From Las Vegas, head east on I-15 toward Mesquite. By the time you cross the Nevada border and enter into the most northwestern corner of Arizona, you will notice that the mountains rise up to incredible heights in front of you. It looks like they will completely block your path, but heading around a corner, you see that the road goes up and over. The highway follows the beautiful Virgin River Gorge. The drive through the Virgin River Gorge is utterly spectacular, with walls of mountain rising thousands of feet all around you. Here and there, you catch sight of the Virgin River itself, which for most of the year is little more than a trickling creek, but for a few weeks a year is a mighty torrent.
Coming through the Gorge, you will pass into the city of St. George, Utah. Not only will you find plenty of hotels in this city of 75,000, but it is also home to a famous Mormon temple. For golfers, St. George offers the Red Rock Golf Trail, which will leave you admiring the scenery even if your golf shots don’t quite find the fairway.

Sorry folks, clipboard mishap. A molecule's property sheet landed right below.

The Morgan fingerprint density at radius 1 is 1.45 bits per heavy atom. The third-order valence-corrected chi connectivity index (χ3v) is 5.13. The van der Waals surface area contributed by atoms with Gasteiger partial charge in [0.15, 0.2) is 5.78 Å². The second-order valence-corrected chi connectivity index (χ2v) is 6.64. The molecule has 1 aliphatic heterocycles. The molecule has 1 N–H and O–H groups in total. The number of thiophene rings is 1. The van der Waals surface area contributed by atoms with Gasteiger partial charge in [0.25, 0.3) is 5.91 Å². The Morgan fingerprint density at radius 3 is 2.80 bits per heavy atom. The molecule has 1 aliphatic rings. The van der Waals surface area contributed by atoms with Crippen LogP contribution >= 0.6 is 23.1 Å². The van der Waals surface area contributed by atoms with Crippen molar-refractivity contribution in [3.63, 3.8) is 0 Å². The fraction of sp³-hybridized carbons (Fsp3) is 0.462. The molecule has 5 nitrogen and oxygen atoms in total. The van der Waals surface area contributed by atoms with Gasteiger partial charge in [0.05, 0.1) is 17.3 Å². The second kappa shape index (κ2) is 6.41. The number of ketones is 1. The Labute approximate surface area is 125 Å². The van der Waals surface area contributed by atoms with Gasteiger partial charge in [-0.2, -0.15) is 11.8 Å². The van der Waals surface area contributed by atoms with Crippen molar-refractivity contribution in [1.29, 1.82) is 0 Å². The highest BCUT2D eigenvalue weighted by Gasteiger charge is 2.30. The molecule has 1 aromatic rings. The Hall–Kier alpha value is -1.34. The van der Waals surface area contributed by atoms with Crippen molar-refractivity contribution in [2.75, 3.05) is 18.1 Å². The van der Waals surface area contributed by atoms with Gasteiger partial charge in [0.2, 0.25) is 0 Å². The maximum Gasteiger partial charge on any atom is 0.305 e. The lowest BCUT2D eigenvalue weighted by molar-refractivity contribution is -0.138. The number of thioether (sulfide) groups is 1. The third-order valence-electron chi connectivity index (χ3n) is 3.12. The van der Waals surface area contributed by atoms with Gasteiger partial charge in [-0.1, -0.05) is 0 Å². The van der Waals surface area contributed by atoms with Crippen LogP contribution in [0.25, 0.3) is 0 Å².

Zion National Park is about 40 miles from St. George, located just outside the little town of Springdale. Zion has a unique system that lets you park your car in Springdale, and then hop on the series of buses that travel back and forth through the park. If someone were to posit that Zion National Park is the most beautiful place in the world, there are few who would scoff. The little Virgin River flows around and through massive canyons, with towering peaks of Navajo Sandstone. The sandstone cliffs let water pass through, ever so slowly, so that water from the top of the cliffs takes more than 1,000 years to filter to the bottom. Just a short hike from the Zion Lodge, a waterfall cascades 100 feet, bringing water that fell as rain upon the plateau a thousand years before. If you hike farther up the trail, two more waterfalls await. But if you don’t feel like hiking upward, then put on your swimwear, and feel free to wade and swim in the Virgin River. Or, if you prefer, take a ride on the pack horses.